Danish deal on GM crops fails

A Danish plan to break the deadlock in Europe over genetically modified crop cultivation has failed.


The Danish-led EU presidency had been keen to push through a rule change drafted by the European Commission, which would allow individual EU member states to ban or allow cultivation of GM plants on their territory.


EU health and consumer commissioner John Dalli had said the proposal would provide an answer to a “long-standing problem” and break the stalemate over GMs in Europe.


When they took up the EU council presidency in January, the Danes, backed by the Health and Consumer Protection Directorate General of the European Commission (DG Sanco) and Commissioner Dalli, said they wanted the proposal to go through at first reading.


But at a council meeting in March, member states including the UK, Germany, Spain and France, declined to support the Danish proposals.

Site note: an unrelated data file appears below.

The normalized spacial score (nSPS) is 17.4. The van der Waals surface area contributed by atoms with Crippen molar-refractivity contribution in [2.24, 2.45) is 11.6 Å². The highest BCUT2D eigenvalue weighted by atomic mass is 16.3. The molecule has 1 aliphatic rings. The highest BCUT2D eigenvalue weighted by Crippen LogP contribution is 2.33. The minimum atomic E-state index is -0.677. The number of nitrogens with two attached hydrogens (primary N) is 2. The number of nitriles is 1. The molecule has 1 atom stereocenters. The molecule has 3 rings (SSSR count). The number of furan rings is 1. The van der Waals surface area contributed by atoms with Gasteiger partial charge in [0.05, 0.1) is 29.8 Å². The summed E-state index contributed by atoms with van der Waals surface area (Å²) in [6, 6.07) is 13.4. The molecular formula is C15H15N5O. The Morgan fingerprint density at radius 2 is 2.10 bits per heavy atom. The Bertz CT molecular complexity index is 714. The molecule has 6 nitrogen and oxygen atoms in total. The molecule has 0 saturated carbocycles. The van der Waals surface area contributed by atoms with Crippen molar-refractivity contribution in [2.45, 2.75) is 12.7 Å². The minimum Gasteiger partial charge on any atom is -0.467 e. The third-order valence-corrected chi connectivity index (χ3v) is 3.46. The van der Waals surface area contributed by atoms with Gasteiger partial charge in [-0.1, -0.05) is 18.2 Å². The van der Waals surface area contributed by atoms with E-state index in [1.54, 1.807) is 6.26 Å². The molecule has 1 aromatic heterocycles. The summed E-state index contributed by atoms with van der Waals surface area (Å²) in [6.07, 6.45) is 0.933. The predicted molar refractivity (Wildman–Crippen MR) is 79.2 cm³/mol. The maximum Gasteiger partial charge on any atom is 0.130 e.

Now it has emerged that the subject has failed to make it onto the agenda of the EU Environment Council meeting in Luxembourg on Monday (11 June).


The EU presidency rotates between all EU member states every six months. Denmark is holding the presidency for the first six months of 2012.


However, the next EU presidency to begin in July will be held by Cyprus, which bans GM cultivation, and did not support the Danish proposal at the March Environment Council meeting.


Consequently, talks over allowing GM plants on EU soil will remain deadlocked for the foreseeable future – and no clear majority has emerged among the 27 member states.


Pete Riley, campaign director of GM Freeze, said: “This is a blow to the Commission, which has been trying to do this deal for years, and the Danes, who were keen to see their compromise position adopted.


“Despite heavy lobbying member states are not convinced the draft proposals would work and provide counties who wish to ban a GM crop with a legally reliable means to do so.


“If Commissioner Dalli still wants to pursue this issue, we’d urge him to approach it with a fresh outlook and put the needs of European consumers and farmers first. With the number of self-declared GM-free zones growing all the time, banning GM cultivation would be a popular move.”


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